Vintage 70s and 80's dresses can easily be found in any thrift store and come in a wonderful variety of patterns and fabric. Much of the time, these dresses have a kindergarten teacher vibe with a mid calf hemline, undefined waist and overly exaggerated shoulders. Some daring gals will find this silhouette wearable but I prefer a more flirty, modern shape. I will admit, I am not an expert seamstress and I have little patience for time consuming alterations. You can upcycle a vintage dress the easy way by adjusting a few of the major seams.
The first thing I do when upcycling clothing is drape it on my body in a mirror. Once I try the garment on I can manipulate the fabric. You can change the shape your vintage dress by tucking fabric or adding quick darts. For this dress, I seriously needed to take some of the volume out the shoulders. The pictures here were taken after I removed the giant linebacker shoulder pads. The waistband section was a bit low, and there was too much fabric under my chest...not a good look.
You can remove the excess fabric at the chest by simply turning the dress inside out and pulling down the fabric over the top of the waistband and pinning it down tight. Then stitch the fabric down. This will move the waistband up to the smallest part of your waist and also tighten up the bust.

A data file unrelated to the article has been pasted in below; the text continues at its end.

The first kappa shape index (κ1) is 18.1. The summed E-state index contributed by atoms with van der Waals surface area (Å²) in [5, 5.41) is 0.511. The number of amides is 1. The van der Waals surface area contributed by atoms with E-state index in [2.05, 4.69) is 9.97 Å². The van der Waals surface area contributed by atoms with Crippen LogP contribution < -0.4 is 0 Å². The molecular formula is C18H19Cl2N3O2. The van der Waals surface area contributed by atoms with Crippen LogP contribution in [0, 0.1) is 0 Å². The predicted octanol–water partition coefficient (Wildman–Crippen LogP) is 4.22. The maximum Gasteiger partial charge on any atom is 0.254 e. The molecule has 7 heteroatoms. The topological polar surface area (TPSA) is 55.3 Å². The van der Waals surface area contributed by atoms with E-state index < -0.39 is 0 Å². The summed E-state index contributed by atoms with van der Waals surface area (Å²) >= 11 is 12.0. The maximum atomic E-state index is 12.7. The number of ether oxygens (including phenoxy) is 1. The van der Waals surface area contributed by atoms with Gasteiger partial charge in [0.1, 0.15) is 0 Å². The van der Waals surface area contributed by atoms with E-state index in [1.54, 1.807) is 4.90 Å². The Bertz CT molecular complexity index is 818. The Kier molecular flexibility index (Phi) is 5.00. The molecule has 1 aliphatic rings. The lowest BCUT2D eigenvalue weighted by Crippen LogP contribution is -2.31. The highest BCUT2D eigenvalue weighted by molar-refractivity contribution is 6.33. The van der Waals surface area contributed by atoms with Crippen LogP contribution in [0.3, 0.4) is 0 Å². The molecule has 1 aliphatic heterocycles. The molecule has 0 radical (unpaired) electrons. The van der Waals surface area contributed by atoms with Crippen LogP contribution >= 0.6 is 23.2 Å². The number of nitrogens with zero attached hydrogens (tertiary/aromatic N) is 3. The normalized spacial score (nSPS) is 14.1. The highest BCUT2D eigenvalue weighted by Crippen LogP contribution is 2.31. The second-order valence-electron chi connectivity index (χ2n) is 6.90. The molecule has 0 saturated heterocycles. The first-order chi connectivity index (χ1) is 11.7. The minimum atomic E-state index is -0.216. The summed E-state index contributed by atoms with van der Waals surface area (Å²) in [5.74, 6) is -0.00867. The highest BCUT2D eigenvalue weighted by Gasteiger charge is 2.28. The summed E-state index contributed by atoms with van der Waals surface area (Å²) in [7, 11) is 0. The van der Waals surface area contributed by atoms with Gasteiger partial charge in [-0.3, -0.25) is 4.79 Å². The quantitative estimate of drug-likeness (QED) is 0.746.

Next, tackle the shoulders. I noticed while playing with the sleeves, that if I pulled the top of the armhole back over to the neckline, it created a cool draped effect. So you can literally pin the fabric where it looks good and then sew it together by hand or machine.
Finally, I chose a trendy uneven hemline. It's such an easy way to update a dress! For an uneven hem, add 5 inches to your front length measurement. This will be the length of the longest point in the back of the dress. Then draw the slope of the hem from the front to the back with a fabric marker. For detailed instructions on hemming a dress click here.
The final result is a wearable upcycled vintage dress that cost $4. Fashion doesn't get much more green or thrifty!
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Jennifer lives in south Louisiana and believes that almost anything can be done yourself.